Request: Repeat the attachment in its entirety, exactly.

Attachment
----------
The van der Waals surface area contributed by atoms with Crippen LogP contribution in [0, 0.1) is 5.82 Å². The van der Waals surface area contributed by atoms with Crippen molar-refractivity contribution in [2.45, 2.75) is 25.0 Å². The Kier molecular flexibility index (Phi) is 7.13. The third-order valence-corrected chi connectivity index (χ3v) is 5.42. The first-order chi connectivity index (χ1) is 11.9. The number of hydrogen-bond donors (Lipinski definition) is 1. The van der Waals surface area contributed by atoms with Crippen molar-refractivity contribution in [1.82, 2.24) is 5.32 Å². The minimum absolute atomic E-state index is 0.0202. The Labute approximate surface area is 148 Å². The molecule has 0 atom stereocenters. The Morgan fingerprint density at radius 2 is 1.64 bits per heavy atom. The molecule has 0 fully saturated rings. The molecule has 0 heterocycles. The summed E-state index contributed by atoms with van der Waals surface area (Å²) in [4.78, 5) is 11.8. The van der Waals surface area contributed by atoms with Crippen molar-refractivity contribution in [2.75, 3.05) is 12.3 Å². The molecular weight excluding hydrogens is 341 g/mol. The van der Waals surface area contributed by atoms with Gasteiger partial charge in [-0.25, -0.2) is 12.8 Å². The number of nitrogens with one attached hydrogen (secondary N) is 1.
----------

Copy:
The van der Waals surface area contributed by atoms with Crippen LogP contribution in [0, 0.1) is 5.82 Å². The van der Waals surface area contributed by atoms with Crippen molar-refractivity contribution in [2.45, 2.75) is 25.0 Å². The Kier molecular flexibility index (Phi) is 7.13. The third-order valence-corrected chi connectivity index (χ3v) is 5.42. The first-order chi connectivity index (χ1) is 11.9. The number of hydrogen-bond donors (Lipinski definition) is 1. The van der Waals surface area contributed by atoms with Crippen molar-refractivity contribution in [1.82, 2.24) is 5.32 Å². The minimum absolute atomic E-state index is 0.0202. The Labute approximate surface area is 148 Å². The molecule has 0 atom stereocenters. The Morgan fingerprint density at radius 2 is 1.64 bits per heavy atom. The molecule has 0 fully saturated rings. The molecule has 0 heterocycles. The summed E-state index contributed by atoms with van der Waals surface area (Å²) in [4.78, 5) is 11.8. The van der Waals surface area contributed by atoms with Crippen molar-refractivity contribution in [2.75, 3.05) is 12.3 Å². The molecular weight excluding hydrogens is 341 g/mol. The van der Waals surface area contributed by atoms with Gasteiger partial charge in [-0.25, -0.2) is 12.8 Å². The number of nitrogens with one attached hydrogen (secondary N) is 1.